Metropolitan Opera Settles Disability Lawsuit Within an Hour of Filing

Thursday, January 13, 2011

The Metropolitan Opera House settled a federal lawsuit Thursday that charged the theater with discriminating against people with disabilities.

Under the settlement, in the form of a consent decree, it has agreed to install additional wheelchair and companion seating, renovate its restrooms and concession stands, install Braille signs and add more wheelchair-accessible drinking fountains.

Lawyers for the U.S. Equal Employment Opportunity Commission said that the settlement requires the Met to comply with the Americans With Disabilities Act. "The comprehensive measures agreed by the Met ensure that people with disabilities will have an equal opportunity to enjoy the performances offered by one of New York's finest cultural institutions," Manhattan U.S. Attorney Preet Bharara said in a statement.

The Attorney filed the suit in the morning and settled less than one hour later.

The opera house, located in Lincoln Center for the Performing Arts, also lacked a visual alarm system required by law for the hearing-impaired, the suit said. Additionally, some elevators were not readily accessible to people in wheelchairs and the blind.

“We are pleased that this has been resolved and that the Met is now even more accessible,” said Met spokeswoman Lee Abrahamian.

The Americans with Disabilities Act of 1990 requires all new public theaters to provide equal access to all levels of seating for people with disabilities. It does not specify how this ideal is to be reached. The Met has been a tenant of the Metropolitan Opera House at Lincoln Center since 1966.

Since the ADA's passage, several New York City landmarks have faced court orders to make appropriate modifications to their buildings including Yankee Stadium, Madison Square Garden and the Apollo Theater in Harlem.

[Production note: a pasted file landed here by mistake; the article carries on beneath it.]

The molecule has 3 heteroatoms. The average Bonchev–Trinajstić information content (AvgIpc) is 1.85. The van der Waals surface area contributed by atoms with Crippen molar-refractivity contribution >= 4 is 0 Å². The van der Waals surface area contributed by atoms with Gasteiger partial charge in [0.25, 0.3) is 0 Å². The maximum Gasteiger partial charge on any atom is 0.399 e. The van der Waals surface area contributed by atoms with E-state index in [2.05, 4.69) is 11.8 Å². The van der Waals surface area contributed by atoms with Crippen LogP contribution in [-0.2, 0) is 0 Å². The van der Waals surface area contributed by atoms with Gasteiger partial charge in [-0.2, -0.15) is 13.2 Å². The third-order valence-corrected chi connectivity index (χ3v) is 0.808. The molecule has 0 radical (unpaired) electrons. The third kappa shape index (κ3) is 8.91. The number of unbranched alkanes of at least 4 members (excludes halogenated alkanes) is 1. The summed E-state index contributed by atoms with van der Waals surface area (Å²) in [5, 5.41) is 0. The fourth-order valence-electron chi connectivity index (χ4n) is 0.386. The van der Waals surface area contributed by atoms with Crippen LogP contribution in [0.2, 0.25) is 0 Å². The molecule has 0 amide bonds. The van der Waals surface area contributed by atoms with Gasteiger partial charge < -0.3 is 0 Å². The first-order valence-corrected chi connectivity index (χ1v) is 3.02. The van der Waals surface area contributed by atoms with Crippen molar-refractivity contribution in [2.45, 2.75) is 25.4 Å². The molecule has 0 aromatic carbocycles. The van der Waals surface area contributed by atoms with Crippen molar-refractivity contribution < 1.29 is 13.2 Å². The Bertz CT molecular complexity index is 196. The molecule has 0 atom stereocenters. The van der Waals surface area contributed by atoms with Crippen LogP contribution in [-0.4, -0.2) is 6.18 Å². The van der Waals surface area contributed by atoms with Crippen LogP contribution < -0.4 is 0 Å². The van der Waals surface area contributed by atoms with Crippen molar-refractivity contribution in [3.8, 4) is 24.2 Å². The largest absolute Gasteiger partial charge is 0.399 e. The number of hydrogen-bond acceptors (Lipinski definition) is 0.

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Comments [1]

Charles Fischbein from Washington D.C.

As a disabled Opera lover, I have fought with the Metropolitan Opera for years about what I felt was their backward attitude towards accomodating those patrons with mobility disabilities.
Several year ago I even had to go to an attorney and have him speak directly with Met General Council Sharon Grubin (sp?) about providing the needed accessability for their last complete Ring Cycle.
This year I was put off until it was too late for me to book a Met Opera sponsored tour to Europe due to lack of information regarding accessable seating in the overseas venue. Each time I called their administrative office I was transferred to another "manager" who would never return my calls. After another series of calls to Ms. Grubin my concerns were finally addressed, but by that time it was too late for my partner who works full time to get the needed time off for the trip.

During one call from the so called director of the tour for the MET, I was asked to provide my medical RECORDS to assure the tour operator that I was physically fit enough to do the trip.
How many non disable persons are asked for medical records before being allowed to purchase Opera tickets.
I have filed a number of complaints with the Justice Department and the New York City Civil Rights Office, and I hope that in some way I played a small part in making it possible for the met to do what it should have done years ago in making opera more accessable to many disabled persons.
It is good to know that I will not have to fax x-ray's, cat scans and blood work results to the box office before ordering my next set of tickets to the met.
With the Met suffering major financial problems, and many Met supporters questioning the direction that Peter Gelb is thking the Met in, I for one am thankful that the Met management can put this behind them and focus on the next major problem, buying back the pawn ticket for the Chagall's they used against a cash advance.

Apr. 16 2011 12:55 PM

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